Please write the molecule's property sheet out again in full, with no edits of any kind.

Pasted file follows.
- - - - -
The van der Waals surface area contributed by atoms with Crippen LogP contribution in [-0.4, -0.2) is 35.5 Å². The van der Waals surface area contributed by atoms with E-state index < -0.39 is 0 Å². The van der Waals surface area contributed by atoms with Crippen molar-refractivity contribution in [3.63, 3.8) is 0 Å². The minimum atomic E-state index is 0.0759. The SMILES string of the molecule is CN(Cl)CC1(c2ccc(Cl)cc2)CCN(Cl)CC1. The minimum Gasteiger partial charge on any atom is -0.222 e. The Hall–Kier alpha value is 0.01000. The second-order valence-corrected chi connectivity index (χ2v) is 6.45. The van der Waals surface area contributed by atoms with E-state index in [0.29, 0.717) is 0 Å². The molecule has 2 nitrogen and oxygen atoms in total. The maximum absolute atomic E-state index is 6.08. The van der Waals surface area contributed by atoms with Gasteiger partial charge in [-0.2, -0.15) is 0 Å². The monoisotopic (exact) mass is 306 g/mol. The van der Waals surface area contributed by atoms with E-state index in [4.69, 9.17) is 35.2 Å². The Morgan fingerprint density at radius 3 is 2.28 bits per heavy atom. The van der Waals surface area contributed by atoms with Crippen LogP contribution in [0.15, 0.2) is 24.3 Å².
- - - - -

The van der Waals surface area contributed by atoms with Crippen LogP contribution in [-0.4, -0.2) is 35.5 Å². The van der Waals surface area contributed by atoms with E-state index < -0.39 is 0 Å². The van der Waals surface area contributed by atoms with Crippen molar-refractivity contribution in [3.63, 3.8) is 0 Å². The minimum atomic E-state index is 0.0759. The SMILES string of the molecule is CN(Cl)CC1(c2ccc(Cl)cc2)CCN(Cl)CC1. The minimum Gasteiger partial charge on any atom is -0.222 e. The Hall–Kier alpha value is 0.01000. The second-order valence-corrected chi connectivity index (χ2v) is 6.45. The van der Waals surface area contributed by atoms with E-state index in [0.29, 0.717) is 0 Å². The molecule has 2 nitrogen and oxygen atoms in total. The maximum absolute atomic E-state index is 6.08. The van der Waals surface area contributed by atoms with Gasteiger partial charge in [-0.2, -0.15) is 0 Å². The monoisotopic (exact) mass is 306 g/mol. The van der Waals surface area contributed by atoms with E-state index in [4.69, 9.17) is 35.2 Å². The Morgan fingerprint density at radius 3 is 2.28 bits per heavy atom. The van der Waals surface area contributed by atoms with Crippen LogP contribution in [0.15, 0.2) is 24.3 Å².